North Carolina emerged victorious over Duke for the Victory Bell. The Tar Heels (7-5, 3-5 ACC), who had lost four of their last five games, defeated the Blue Devils for the eighth consecutive time and for the 21st time in the last 22 meetings. Duke (3-9, 1-7) ended its season with seven consecutive losses.
The Tar Heels won the battle up front, outplaying Duke on both lines. The Blue Devils, who have struggled to run behind an injury-plagued offensive line this season, had more trouble against UNC. Duke finished with 46 rushing yards on 21 attempts, including just 12 yards on seven carries by tailbacks. UNC, meanwhile, ran for 187 yards on 40 attempts.
It was a big day for a pair of UNC seniors in their final home game. Wide receiver Dwight Jones made 10 catches for 101 yards and three touchdowns, and defensive lineman Quinton Coples dominated with three tackles for loss, two sacks, a forced fumble and a fumble recovery.
“It’s very special,” Jones said. “We didn’t want to be the seniors with the bad legacy left, the team that lost to Duke. So to beat them was very special for us. We were able to keep the legacy going.”
INSIDE THE GAME
Bernard Runs Wild
Tailback Giovani Bernard left UNC’s 24-21 loss at Virginia Tech with a concussion. No matter how much he begged to return in that game, the coaching staff denied his wishes. Bernard made up for lost time against the Blue Devils, finishing with season-high totals for rushing attempts (30) and yards (165). He added 57 yards on four catches.
“I knew this week in practice, you could see it in him that he was expecting to have a big day,” UNC interim coach Everett Withers said. “Thirty carries and 165 rushing, that’s pretty impressive for the young man. You have to credit that offensive line, the tight ends, the offensive coaching staff for devising the game plan to allow him to do the things that he did today.”
Bernard set a UNC freshman record with his seventh 100-yard rushing game of the season, and he needed only one half to do it. He rushed for 126 yards and a touchdown on 19 first-half carries. He also improved his season rushing total to 1,222 yards, the most ever by a UNC freshman. With one game to play, he sits in sixth place on the school’s single-season rushing chart.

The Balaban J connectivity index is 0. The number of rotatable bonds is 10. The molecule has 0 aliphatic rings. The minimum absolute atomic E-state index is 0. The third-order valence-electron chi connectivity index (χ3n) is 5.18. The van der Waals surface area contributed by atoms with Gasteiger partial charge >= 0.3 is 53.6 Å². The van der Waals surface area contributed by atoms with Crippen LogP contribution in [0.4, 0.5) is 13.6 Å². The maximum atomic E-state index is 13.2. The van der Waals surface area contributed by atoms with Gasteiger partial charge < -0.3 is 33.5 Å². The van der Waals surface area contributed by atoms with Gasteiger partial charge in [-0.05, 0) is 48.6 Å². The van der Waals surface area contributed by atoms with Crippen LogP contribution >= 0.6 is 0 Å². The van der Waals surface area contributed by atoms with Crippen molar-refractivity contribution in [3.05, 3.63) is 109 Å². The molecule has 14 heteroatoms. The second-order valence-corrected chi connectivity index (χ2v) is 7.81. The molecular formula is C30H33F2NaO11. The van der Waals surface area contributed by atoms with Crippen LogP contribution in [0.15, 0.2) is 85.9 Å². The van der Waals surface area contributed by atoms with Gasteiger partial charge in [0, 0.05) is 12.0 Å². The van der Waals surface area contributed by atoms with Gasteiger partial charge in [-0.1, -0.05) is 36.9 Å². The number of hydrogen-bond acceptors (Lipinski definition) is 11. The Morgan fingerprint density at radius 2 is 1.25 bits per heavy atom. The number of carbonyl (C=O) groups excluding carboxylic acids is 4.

Bernard’s big blow came on a blow-by, a 48-yard touchdown run up the middle that put the Tar Heels ahead 20-7 early in the second quarter.
“The scheme that they were running, they had a safety who was always free and open,” Bernard said. “As soon as I saw him make the wrong read, I knew it was a touchdown from there on. It’s something that I pride myself on. Sometimes they’re going to slip up, and you’ve got to capitalize on their mistakes. That was one of their mistakes, and we got a touchdown out of it.”
Jones Reaches Milestones
Jones’ 10 catches gave him 79 for the season. He broke Hakeem Nicks’ school record for catches in a season (74 in 2007) and became just the seventh player in UNC history to amass 2,000 career receiving yards. He had his fifth 100-yard receiving game of the season, tying Nicks’ school record from 2008.
Most important for the Tar Heels were Jones’ three touchdown grabs. He hauled in a 6-yard score from quarterback Bryn Renner to give UNC a 7-0 lead in the first quarter, then made one of his patented one-handed grabs late in the third. Jones beat Duke cornerback Walt Canty to the inside and snatched Renner’s pass with his left hand for an 18-yard score that put the Tar Heels ahead 30-21. Jones put away the game with his 8-yard touchdown catch on a slant midway through the fourth quarter.